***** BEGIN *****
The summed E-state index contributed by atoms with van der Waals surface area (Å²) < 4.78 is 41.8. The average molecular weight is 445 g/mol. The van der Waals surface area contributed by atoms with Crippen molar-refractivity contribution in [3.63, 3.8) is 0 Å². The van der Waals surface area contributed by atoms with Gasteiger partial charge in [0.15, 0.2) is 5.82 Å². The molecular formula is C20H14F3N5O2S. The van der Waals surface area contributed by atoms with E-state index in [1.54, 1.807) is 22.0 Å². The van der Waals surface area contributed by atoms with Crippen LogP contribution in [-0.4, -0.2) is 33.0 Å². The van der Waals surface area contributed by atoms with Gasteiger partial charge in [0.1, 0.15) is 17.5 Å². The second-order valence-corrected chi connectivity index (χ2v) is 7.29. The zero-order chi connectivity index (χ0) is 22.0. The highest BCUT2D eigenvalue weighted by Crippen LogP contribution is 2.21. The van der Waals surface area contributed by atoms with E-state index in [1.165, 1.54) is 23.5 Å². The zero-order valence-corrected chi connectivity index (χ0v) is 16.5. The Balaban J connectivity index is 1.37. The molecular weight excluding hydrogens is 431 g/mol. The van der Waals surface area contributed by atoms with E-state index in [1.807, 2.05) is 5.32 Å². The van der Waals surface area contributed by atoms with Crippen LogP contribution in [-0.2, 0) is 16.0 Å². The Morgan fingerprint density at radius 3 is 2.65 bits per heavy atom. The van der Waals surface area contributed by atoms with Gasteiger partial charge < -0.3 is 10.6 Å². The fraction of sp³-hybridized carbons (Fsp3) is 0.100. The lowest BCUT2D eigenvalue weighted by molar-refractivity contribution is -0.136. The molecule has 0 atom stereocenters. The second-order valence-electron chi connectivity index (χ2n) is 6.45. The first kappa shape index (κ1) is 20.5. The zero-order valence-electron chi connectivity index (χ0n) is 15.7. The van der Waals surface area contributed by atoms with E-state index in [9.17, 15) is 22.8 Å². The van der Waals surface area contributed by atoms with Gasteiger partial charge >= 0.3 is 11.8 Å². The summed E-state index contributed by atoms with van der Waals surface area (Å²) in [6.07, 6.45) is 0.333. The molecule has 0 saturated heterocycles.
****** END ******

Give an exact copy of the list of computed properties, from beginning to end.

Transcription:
The summed E-state index contributed by atoms with van der Waals surface area (Å²) < 4.78 is 41.8. The average molecular weight is 445 g/mol. The van der Waals surface area contributed by atoms with Crippen molar-refractivity contribution in [3.63, 3.8) is 0 Å². The van der Waals surface area contributed by atoms with Gasteiger partial charge in [0.15, 0.2) is 5.82 Å². The molecular formula is C20H14F3N5O2S. The van der Waals surface area contributed by atoms with E-state index in [1.54, 1.807) is 22.0 Å². The van der Waals surface area contributed by atoms with Crippen LogP contribution in [-0.4, -0.2) is 33.0 Å². The van der Waals surface area contributed by atoms with Gasteiger partial charge in [0.1, 0.15) is 17.5 Å². The second-order valence-corrected chi connectivity index (χ2v) is 7.29. The zero-order chi connectivity index (χ0) is 22.0. The highest BCUT2D eigenvalue weighted by Crippen LogP contribution is 2.21. The van der Waals surface area contributed by atoms with E-state index in [1.165, 1.54) is 23.5 Å². The zero-order valence-corrected chi connectivity index (χ0v) is 16.5. The Balaban J connectivity index is 1.37. The molecular weight excluding hydrogens is 431 g/mol. The van der Waals surface area contributed by atoms with E-state index in [1.807, 2.05) is 5.32 Å². The van der Waals surface area contributed by atoms with Crippen LogP contribution in [-0.2, 0) is 16.0 Å². The Morgan fingerprint density at radius 3 is 2.65 bits per heavy atom. The van der Waals surface area contributed by atoms with Gasteiger partial charge < -0.3 is 10.6 Å². The fraction of sp³-hybridized carbons (Fsp3) is 0.100. The lowest BCUT2D eigenvalue weighted by molar-refractivity contribution is -0.136. The molecule has 0 atom stereocenters. The second-order valence-electron chi connectivity index (χ2n) is 6.45. The first kappa shape index (κ1) is 20.5. The zero-order valence-electron chi connectivity index (χ0n) is 15.7. The van der Waals surface area contributed by atoms with E-state index in [9.17, 15) is 22.8 Å². The van der Waals surface area contributed by atoms with Gasteiger partial charge >= 0.3 is 11.8 Å². The summed E-state index contributed by atoms with van der Waals surface area (Å²) in [6.07, 6.45) is 0.333. The molecule has 0 saturated heterocycles.